I hollered: Ethel, don’t look!

I am thankful for my family.

It is the night before Thanksgiving. We are driving home from a night full a American consumerism: “Chinese” food in our stomachs, brand new books and tote bags in our trunk. My dad and brother are reciting lines from The Streak by Ray Stevens. I hollered ‘Ethel, don’t look!’ but it was too late. She’d already been mooned. Then the conversation shift to the history of mooning. My dad says he knows for a fact it was around during the Great Depression and he begins telling a story of his father in the orphanage.

When the Depression hit, my Dad’s Dad went to live in The Clark Home and later adopted that as his middle name. That’s my Dad’s name, too. My Grandma Addie would sit in the café and order hot water, mixing it with the ketchup because it was as close as you could get to free soup. My dad grew up in a frugal Catholic family, often living in mental hospitals where his dad was a doctor. He has five siblings. When my dad turned 18 he moved out and his parents moved to Big Spring with the younger children where they had several misadventures or raising small animals on two acres of land, but that is a separate story.

I am sitting in my bed in my quiet suburban home with lots of windows and carpet and floral print wall paper. My dad buys vitamin waters by the truck load and my mom tells me that flowers go to Heaven. My little brother pumps gas for my late at night when I realize I need gas and our three dogs are excited to see me no matter what my mood is when I come home.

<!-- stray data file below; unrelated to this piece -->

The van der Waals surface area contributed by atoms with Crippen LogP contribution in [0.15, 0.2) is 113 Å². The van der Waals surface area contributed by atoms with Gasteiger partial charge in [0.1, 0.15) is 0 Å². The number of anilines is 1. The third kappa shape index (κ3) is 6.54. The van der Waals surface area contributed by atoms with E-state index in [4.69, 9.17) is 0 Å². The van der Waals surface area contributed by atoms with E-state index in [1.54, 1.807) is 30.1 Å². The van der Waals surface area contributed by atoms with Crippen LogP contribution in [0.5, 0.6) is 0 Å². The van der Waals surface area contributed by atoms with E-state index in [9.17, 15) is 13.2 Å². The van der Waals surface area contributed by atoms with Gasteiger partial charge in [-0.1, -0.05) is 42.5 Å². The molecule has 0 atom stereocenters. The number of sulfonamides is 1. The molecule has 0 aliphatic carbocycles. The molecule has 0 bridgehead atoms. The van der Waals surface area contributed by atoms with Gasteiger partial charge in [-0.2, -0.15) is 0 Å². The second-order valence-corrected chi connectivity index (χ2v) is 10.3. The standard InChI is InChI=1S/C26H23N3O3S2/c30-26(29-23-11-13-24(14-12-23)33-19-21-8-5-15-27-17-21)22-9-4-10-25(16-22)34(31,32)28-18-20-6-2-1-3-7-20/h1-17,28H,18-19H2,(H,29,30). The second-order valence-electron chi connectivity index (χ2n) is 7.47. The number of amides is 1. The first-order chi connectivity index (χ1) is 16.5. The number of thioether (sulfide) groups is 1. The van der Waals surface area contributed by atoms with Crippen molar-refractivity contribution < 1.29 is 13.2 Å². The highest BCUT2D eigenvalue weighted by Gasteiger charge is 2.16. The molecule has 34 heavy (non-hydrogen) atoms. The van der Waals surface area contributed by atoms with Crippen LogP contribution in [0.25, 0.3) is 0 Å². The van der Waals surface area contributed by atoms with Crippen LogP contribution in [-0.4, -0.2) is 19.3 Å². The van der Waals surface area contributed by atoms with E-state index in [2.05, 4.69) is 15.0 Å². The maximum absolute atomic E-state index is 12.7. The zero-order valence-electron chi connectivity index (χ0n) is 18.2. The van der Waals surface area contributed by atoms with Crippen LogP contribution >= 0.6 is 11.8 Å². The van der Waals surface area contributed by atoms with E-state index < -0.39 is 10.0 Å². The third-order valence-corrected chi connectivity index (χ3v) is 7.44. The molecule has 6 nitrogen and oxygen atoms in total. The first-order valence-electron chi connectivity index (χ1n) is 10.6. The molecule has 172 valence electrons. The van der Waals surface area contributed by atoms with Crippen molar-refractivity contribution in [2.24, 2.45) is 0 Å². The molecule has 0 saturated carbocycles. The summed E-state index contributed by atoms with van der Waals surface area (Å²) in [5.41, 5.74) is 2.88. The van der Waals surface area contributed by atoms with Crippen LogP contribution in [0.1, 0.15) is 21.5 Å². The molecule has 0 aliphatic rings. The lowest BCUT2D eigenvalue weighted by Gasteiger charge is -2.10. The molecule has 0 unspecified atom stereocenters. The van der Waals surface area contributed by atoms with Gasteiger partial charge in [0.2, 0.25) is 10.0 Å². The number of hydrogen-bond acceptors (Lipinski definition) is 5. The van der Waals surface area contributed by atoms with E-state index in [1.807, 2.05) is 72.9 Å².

I have the best examples for what I want to be when I grow up, I call them my siblings. They and their children are part of my life I am most in love with.

I have a church family who gives me support in absolutely anything I need. A family that sets such a faithful example that I dare you to walk out of Epworth with a normally cold heart. Not to mention that they are hilarious. Like really. I mean gut-busting. It’s genuinely fun to go to church.

I even get to go to AHS every day and play beautiful music with the most gorgeous Orchestra in the state, strike out against illiteracy and censorship and be creative in the most fun and exciting publications department you’ve ever seen, and just generally get to learn about things that my teachers love teaching me. It’s a pretty sweet gig.

I’m desperately thankful for the fact that I get to wake up each morning and live the life I live. When I go to bed tonight, the heater will kick on if it gets to cold, my facebook feed will fill up with the thoughts and actions of the most wonderful people I have the pleasure of knowing, a child in Africa will be wearing shoes that match mine, someone will probably be reading this blog, and I will get to let go of anything that bothered me today.

That just makes me excited.


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